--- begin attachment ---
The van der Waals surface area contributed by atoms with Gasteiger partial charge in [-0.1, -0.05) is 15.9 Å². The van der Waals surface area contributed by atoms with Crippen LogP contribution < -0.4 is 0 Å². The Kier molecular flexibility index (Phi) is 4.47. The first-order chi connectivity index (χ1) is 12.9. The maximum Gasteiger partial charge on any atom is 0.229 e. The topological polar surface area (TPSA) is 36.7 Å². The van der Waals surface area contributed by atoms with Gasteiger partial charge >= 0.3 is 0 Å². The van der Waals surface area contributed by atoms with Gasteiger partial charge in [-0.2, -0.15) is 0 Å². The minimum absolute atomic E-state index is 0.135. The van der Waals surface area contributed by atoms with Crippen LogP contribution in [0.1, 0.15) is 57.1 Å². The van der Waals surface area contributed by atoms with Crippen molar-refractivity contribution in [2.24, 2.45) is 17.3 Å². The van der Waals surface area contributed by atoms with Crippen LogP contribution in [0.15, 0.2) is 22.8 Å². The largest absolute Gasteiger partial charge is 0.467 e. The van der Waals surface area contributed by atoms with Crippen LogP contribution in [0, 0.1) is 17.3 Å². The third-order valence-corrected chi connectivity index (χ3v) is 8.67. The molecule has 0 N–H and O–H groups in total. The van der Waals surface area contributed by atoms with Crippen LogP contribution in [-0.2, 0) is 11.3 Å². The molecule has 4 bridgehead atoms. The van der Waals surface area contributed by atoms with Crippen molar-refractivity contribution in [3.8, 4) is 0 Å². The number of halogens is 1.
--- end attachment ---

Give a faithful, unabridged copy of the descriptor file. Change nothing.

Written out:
The van der Waals surface area contributed by atoms with Gasteiger partial charge in [-0.1, -0.05) is 15.9 Å². The van der Waals surface area contributed by atoms with Crippen LogP contribution < -0.4 is 0 Å². The Kier molecular flexibility index (Phi) is 4.47. The first-order chi connectivity index (χ1) is 12.9. The maximum Gasteiger partial charge on any atom is 0.229 e. The topological polar surface area (TPSA) is 36.7 Å². The van der Waals surface area contributed by atoms with Gasteiger partial charge >= 0.3 is 0 Å². The van der Waals surface area contributed by atoms with Gasteiger partial charge in [-0.2, -0.15) is 0 Å². The minimum absolute atomic E-state index is 0.135. The van der Waals surface area contributed by atoms with Crippen LogP contribution in [0.1, 0.15) is 57.1 Å². The van der Waals surface area contributed by atoms with Crippen molar-refractivity contribution in [2.24, 2.45) is 17.3 Å². The van der Waals surface area contributed by atoms with Crippen LogP contribution in [0.15, 0.2) is 22.8 Å². The largest absolute Gasteiger partial charge is 0.467 e. The van der Waals surface area contributed by atoms with Crippen LogP contribution in [0, 0.1) is 17.3 Å². The third-order valence-corrected chi connectivity index (χ3v) is 8.67. The molecule has 0 N–H and O–H groups in total. The van der Waals surface area contributed by atoms with Crippen LogP contribution in [-0.2, 0) is 11.3 Å². The molecule has 4 bridgehead atoms. The van der Waals surface area contributed by atoms with Crippen molar-refractivity contribution in [3.8, 4) is 0 Å². The number of halogens is 1.